Those who support the Simpson-Bowles plan subscribe, at least in part, to this view. Various proponents of the plan may place different weights on the tax-increase side or the spending-decrease side because they believe the economic consequence of one or the other is more adverse. But fundamentally, the target is to decrease the deficit. The budget balancer regards both tax increases and spending cuts as moves in the right direction.

The supply-sider has a different view from both the Keynesian and the budget balancer. Fundamentally, supply-side advocates focus on the harmful effects of tax increases. Raising tax rates hurts the economy directly because tax hikes reduce incentives to invest and because they punish hard work. As such, tax increases slow growth. But budget cuts work in the right direction by making lower tax revenues sustainable. If spending exceeds revenues, then the government must borrow and this commits future governments to raising taxes in order to service the debt.

Consequently, the supply-sider thinks of 2013 primarily as a tax increase and fears what that will do to the economy. The spending cuts are a positive. Unlike the Keynesians who view the fiscal cliff as being bad on two counts, or the budget balancer who views it as being good on two counts, the supply-sider scores it one-and-one. The tax increases have negative effects on the economy; the controls on spending are a positive side effect of the 2013 sunsets.

Which of the three views is correct? Until recently, most economists believed that fiscal policy was inappropriate for business-cycle management, and that if stimulus was needed at all, monetary policy was the best way. Spending “stimulus” does not have a strong track record in recent decades. There is more ambiguity now about the choice between monetary and fiscal policy, in large part because with interest rates near zero, the effectiveness of monetary policy is thought to be more limited.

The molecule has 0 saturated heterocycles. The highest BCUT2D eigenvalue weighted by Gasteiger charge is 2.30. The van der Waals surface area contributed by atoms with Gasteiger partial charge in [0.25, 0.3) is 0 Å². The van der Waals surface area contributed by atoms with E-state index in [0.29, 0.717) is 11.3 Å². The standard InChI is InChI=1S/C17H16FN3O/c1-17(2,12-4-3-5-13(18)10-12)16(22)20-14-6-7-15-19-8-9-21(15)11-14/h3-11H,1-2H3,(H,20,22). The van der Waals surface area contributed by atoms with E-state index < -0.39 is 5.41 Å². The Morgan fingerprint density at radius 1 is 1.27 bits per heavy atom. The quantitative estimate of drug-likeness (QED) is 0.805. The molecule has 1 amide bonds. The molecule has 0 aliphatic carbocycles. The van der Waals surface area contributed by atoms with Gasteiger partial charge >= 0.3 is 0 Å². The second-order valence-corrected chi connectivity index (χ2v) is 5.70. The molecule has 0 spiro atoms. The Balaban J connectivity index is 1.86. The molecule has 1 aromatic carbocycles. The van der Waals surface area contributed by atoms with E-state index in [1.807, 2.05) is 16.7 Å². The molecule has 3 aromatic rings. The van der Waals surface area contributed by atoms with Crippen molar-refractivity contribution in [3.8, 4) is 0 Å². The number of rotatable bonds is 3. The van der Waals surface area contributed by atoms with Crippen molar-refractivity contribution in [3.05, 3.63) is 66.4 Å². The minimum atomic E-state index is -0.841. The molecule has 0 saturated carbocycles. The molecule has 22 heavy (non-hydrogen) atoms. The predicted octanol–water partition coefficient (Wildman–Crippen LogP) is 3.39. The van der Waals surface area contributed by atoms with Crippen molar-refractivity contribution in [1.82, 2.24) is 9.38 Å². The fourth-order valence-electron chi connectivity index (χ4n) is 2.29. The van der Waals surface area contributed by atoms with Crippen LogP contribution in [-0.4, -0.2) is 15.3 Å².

But even if a fiscal stimulus has some benefit, the cost of fiscal policy is likely to be very large. In order to stimulate the economy, growth in—not high levels of—government spending is required. To provide a stimulus in 2013 comparable to the 2009 legislated stimulus, we would need to increase government spending by about $250 billion.
But the Keynesian view implies that keeping spending constant at the higher level in 2014 would generate no stimulative growth effect for 2014. Despite the higher level of spending in 2014, we would get no additional growth because there is no increase in spending over the 2013 level. Were we to retreat to current levels of spending, there would be a contractionary effect on the economy as government spending decreases. If we want to delay our day of reckoning, we must keep spending at a higher level for each year that we want to postpone the negative consequences for growth. Given the state of the labor market, this could mean a few years. If we waited four years, we would spend $1 trillion to get $250 billion in stimulus.

On the tax side, there is strong evidence that supports the supply-siders. Christina Romer, President Obama’s first chairwoman of the President’s Council of Economic Advisers, and David Romer document the strong unfavorable effect of increasing tax rates on economic growth (American Economic Review, 2010). They report that an increase in taxes of 1% of gross domestic product lowers GDP by almost 3%. The evidence on government spending also suggests that high spending means lower growth.

For example, Swedish economists Andreas Bergh and Magnus Henrekson (Journal of Economic Surveys 2011) survey a large literature and conclude that an increase in government size by 10 percentage points of GDP is associated with a half to one percentage point lower annual growth rate.

The evidence suggests that we should move away from worry over the impending “fiscal cliff” and focus more heavily on concern about raising taxes. And although some Keynesians may view this as not the best time to control spending growth, promising to change our ways in the future is as credible as Wimpy’s promise to pay on Tuesday for the hamburger that he eats today.